Let me know if that's simple enough for you to understand. Else perhaps I could make it clearer to you.

 

As for why we need an advocate when we sin, it's because if we had no advocate a sinner must answer for his own sin. But in the case of the believe, Jesus answers for our sin.

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Thank you for that explanation.

 

As I see it there are 3 issues here:

 

1. We are brought out of condemnation and saved from God’s wrath. But that does not mean that we cannot return to condemnation by serious sin. There are many scriptures that warn us of returning to sin, for example Gal 5:19-21.

 

If you believe that all sins are forgiven in advance then you must believe that there are no consequences for sinning and we can murder, steal etc. as much as we like and still go to heaven. That is not the gospel.

 

2. Yes, we cannot earn salvation. But what is earn? Do you think confessing sins is earning salvation?

 

3. No, we are not bound by the Ten Commandments. They are the covenant Law of the Old (Mosaic) Covenant. We live in the New Covenant. And no, that does not mean we can murder etc. Those are also condemned under the New Covenant (e.g. 1Jn 3;15). But we need to understand which Covenant we are in.

 

 

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Thank you for that explanation.

 

As I see it there are 3 issues here:

 

1. We are brought out of condemnation and saved from God’s wrath. But that does not mean that we cannot return to condemnation by serious sin. There are many scriptures that warn us of returning to sin, for example Gal 5:19-21.

 

If you believe that all sins are forgiven in advance then you must believe that there are no consequences for sinning and we can murder, steal etc. as much as we like and still go to heaven. That is not the gospel.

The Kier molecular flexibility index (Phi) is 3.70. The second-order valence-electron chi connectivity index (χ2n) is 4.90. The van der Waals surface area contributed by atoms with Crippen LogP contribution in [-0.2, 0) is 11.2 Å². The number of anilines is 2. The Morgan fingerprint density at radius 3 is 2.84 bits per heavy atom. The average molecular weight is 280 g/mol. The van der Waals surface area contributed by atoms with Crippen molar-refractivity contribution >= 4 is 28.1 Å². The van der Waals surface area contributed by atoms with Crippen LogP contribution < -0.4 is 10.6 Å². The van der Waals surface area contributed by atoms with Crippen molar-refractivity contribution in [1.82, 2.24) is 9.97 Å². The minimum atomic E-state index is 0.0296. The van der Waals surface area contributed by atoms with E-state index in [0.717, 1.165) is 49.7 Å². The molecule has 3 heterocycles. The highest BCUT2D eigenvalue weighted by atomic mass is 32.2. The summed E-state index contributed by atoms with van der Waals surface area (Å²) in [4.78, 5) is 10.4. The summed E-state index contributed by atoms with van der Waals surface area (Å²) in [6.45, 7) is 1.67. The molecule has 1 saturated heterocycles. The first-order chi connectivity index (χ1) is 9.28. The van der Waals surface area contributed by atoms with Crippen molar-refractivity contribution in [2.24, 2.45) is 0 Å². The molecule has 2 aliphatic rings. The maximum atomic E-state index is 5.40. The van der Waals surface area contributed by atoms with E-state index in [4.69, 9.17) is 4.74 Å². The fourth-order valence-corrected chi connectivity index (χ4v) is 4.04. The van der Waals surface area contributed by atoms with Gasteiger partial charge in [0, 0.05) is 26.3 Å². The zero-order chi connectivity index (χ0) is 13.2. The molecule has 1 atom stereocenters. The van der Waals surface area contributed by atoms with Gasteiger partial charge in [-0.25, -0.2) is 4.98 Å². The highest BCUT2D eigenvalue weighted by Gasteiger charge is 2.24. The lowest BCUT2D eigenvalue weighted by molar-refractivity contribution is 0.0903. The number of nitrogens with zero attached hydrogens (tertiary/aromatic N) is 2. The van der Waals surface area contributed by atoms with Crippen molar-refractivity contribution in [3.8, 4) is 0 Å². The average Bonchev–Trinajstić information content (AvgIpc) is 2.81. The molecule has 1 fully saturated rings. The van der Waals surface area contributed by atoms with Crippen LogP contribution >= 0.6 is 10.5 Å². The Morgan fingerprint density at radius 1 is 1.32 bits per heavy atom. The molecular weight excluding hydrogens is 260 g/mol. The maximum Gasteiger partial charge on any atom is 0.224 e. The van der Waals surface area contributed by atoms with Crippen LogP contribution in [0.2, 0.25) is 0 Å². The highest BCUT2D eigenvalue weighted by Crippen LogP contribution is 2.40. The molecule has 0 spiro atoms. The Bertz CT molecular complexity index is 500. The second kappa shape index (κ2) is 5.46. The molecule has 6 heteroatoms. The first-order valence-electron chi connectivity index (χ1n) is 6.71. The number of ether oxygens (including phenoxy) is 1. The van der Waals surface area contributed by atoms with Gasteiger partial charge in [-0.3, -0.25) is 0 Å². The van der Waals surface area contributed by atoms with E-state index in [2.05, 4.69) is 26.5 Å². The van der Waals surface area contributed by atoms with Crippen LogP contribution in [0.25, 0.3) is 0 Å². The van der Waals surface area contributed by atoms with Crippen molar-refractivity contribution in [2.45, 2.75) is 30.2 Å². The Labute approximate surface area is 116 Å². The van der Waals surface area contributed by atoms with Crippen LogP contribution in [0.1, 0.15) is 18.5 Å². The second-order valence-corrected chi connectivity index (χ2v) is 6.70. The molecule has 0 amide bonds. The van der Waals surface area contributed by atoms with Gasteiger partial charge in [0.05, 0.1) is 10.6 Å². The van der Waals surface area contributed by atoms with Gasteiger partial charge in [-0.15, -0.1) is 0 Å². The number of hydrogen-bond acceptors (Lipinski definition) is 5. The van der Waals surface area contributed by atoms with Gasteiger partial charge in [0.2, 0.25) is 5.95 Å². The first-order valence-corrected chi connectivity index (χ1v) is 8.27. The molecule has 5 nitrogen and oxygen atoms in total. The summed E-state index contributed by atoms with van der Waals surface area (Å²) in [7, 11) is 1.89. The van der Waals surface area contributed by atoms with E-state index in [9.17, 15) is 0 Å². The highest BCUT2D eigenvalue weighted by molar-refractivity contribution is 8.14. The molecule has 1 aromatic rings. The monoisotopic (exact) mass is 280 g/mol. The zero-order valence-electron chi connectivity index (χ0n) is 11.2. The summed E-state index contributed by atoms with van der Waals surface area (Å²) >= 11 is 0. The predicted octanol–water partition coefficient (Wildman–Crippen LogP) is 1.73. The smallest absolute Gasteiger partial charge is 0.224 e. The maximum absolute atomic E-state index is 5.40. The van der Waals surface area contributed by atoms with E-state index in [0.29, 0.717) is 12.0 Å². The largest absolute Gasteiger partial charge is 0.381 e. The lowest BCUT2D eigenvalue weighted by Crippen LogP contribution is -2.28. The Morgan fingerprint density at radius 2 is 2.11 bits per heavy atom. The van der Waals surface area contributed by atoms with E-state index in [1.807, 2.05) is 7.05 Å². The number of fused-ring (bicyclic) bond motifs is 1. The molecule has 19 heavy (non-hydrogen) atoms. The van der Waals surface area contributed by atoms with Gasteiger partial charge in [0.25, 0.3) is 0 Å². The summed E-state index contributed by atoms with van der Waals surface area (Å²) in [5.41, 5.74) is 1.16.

2. Yes, we cannot earn salvation. But what is earn? Do you think confessing sins is earning salvation?

 

3. No, we are not bound by the Ten Commandments. They are the covenant Law of the Old (Mosaic) Covenant. We live in the New Covenant. And no, that does not mean we can murder etc. Those are also condemned under the New Covenant (e.g. 1Jn 3;15). But we need to understand which Covenant we are in.

 

 

 

You say,

 

As I see it there are 3 issues here:

 

1. We are brought out of condemnation and saved from God’s wrath. But that does not mean that we cannot return to condemnation by serious sin. There are many scriptures that warn us of returning to sin, for example Gal 5:19-21.

 

Seems you do understand the concept of losing your salvation. Given that you're using that passage as examples of "serious sin", you're saying that if a person envies someone or does something out of selfish ambition they lose their salvation. So if these are "serious" sins, what would be a non-serious sin?

 

You say

If you believe that all sins are forgiven in advance then you must believe that there are no consequences for sinning and we can murder, steal etc. as much as we like and still go to heaven. That is not the gospel.

 

According to the New Covenant God says, "I will forgive their wickedness and will remember their sins no more." So yes, there are sins which are committed which have no consequence with regards to preventing one from going to heaven.